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Australia’s bookies have Labor as a clear favourite to win tomorrow night’s election, with odds for a Coalition return to government widening by the hour.

All major bookmakers in the country are currently favouring Labor leader Anthony Albanese to become the nation’s next prime minister, with late money flowing for a change of government.

At the time of publishing, the TAB was offering $1.50 for Labor to be the party that provides the PM and $2.65 for the Coalition to do the same.

The Labor Party are firming as favourites to produce the next PM as more money flows for Anthony Albanese. (Rhett Wyman, Alex Ellinghausen)

Those odds were largely mirrored across the sector, including Sportsbet (Labor $1.48, Coalition $2.80), Ladbrokes (Labor $1.51, Coalition $2.85) and Neds (Labor $1.51, Coalition $2.85).

A punt on “any other party” to win the election is current fetching upwards of around $128.

A broad offer of $2.80 for a Coalition win has widened since the start of the campaign – when, following Albanese’s infamous employment figure gaffe, some bookies were temporarily offering under $2 for a Coalition win.

However, as the campaign dragged on Labor once again firmed as favourites with odds offered on both parties more or less settling into the same markets in which they began.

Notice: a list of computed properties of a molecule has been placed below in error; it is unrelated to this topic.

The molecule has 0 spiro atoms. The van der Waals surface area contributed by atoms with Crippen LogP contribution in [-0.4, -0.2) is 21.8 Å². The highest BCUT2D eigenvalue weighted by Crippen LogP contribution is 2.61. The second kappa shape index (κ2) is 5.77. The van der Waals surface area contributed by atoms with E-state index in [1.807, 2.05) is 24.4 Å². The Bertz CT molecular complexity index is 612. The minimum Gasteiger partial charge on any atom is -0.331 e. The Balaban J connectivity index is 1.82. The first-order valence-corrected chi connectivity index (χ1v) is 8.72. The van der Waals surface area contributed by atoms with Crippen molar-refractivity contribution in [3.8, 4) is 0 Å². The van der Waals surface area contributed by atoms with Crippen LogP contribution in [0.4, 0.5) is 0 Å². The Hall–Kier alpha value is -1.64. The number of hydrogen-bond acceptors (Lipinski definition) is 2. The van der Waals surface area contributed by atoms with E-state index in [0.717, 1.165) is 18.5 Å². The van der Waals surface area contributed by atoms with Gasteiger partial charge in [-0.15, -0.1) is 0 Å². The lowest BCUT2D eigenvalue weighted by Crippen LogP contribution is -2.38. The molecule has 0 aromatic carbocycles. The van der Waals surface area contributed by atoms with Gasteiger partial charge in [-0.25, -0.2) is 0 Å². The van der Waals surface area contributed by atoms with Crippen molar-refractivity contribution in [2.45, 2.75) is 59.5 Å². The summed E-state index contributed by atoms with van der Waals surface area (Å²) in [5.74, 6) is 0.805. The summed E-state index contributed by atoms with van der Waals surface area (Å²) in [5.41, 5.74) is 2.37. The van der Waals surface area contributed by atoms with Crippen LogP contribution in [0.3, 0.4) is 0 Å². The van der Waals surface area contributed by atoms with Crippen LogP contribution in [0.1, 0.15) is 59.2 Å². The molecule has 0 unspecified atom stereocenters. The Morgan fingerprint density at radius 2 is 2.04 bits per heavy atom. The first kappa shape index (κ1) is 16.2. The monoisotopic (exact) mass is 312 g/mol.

Many Australians look to bookmakers for election predictions free from agenda or spin – but gambling companies aren’t always right.

In 2019 Sportsbet infamously paid out early on Labor leader Bill Shorten winning the election, who they were offering at odds as short as $1.16 to win.

Bill Shorten concedes defeat at the 2019 Federal election on stage with his wife Chloe during the federal Labor reception. (AAP)

The bookmaker paid out around $1.3 million early. As history tells us, 2019 was the year that Scott Morrison claimed what many were calling “the unwinnable election”.

In order to pay out punters who had backed Morrison to win, the entire decision to pay out early on Shorten was estimated to have cost Sportsbet around $5.2 million. 

The extensive media coverage no doubt reaped money-can’t-buy publicity.

When politicians facing the public gets ugly

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